When I first moved to Nova Scotia and married Dwayne, our first goal was establishing a flock of chickens.
A year earlier, before I'd even met Dwayne and while vacationing alone at our then-summer home on Pugwash Point, I decided having a chicken coop in my backyard was a major sign of success. It meant I'd accomplished something.
So Dwayne made that dream happen.
Chickens are a great way to start with farm animals (sadly, despite my greatest efforts, they have not proven to be a gateway to bigger livestock); they are easy to take care of, but there was a bit of a learning curve for me (often involving my Disney-style of chicken keeping and Dwayne's longtime country boy style). Especially when it came to dead chickens.
It's been over 12 years since we built the chicken coop and moved in an ever-changing flock of hens; we're on our third rooster. Our first one was short-lived; being inclined to fly out of the pen, he was grabbed by a fox on his third or fourth day with us. When it comes to death and the chickens, we've been lucky; we haven't had any issues with marauding raccoons getting into the coop, or the pen, and killing a bunch of hens all at once. We lost one pet hen, Betty, to a fox -- she was snatched out of the yard while Dwayne was mowing the lawn!
On the other hand, Sasha, who suffered a terrible head injury at the beaks of her fellow hens, survived the attack then survived free-ranging all over the yard as she recovered. That's the hen who passed away of natural causes, but ended up riding around in the back of Dwayne's truck in the days following his stroke.
That marked the first time I personally disposed of a dead hen. Up until then (2018), I'd always left it up to Dwayne to get rid of the bodies. But the day after he returned home from hospital, I realized what his chore the week before was supposed to be -- and we both realized he'd forgotten to drop Sasha's body off in the woods on the way into town. It was up to me to drive the truck, with Sasha's decomposing body in the back (remember, this was August!), up the old lane and cart her deep into our woods where the dog wouldn't find her.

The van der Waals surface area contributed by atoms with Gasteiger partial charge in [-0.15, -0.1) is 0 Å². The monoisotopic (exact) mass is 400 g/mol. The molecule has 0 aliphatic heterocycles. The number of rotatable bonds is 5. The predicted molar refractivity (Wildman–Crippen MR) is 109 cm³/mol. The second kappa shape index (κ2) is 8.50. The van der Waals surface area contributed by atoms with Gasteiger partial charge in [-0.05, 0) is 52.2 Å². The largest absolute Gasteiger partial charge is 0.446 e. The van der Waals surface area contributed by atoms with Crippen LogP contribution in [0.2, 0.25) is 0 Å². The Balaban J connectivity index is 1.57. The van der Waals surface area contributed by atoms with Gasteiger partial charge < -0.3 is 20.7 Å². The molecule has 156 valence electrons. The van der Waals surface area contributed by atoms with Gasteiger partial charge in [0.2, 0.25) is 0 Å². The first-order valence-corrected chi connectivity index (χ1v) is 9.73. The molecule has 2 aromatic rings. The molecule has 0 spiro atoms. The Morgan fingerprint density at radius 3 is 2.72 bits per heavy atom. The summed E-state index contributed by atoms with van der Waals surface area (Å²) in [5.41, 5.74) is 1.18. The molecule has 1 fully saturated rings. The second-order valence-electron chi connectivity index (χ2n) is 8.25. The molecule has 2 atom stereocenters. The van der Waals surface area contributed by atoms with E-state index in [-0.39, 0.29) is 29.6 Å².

I placed her under some ferns and placed leaves over her body. As I held my breath.
From then on, disposing of the bodies of dead hens was my job, which is why they now get a burial and a little ceremony.
When I think back to the first time I opened the coop door to see a chicken lying dead on the floor and remember how I freaked out and cried and couldn't deal with the floppy-headed body, it's a source of pride (okay, this might get weird) that I now can pick up a body, place it on the shovel and take it out to the field to bury it.
Or take it into the woods and place it in a snowy grave where the fox might find it.
This was the subject of one of my essays in Field Notes, and it keeps coming up: how people in the country, people who live around wildlife, who have livestock live closer to death than people who live in towns and cities. Many of us experience the death of a pet, but the consistency and dependability of death in a rural area is unique, I still believe, and gives us a greater appreciation of life and a better equanimity about death.
What do I say to a hen I'm burying?
"Thanks for the eggs. Thanks for being a good hen."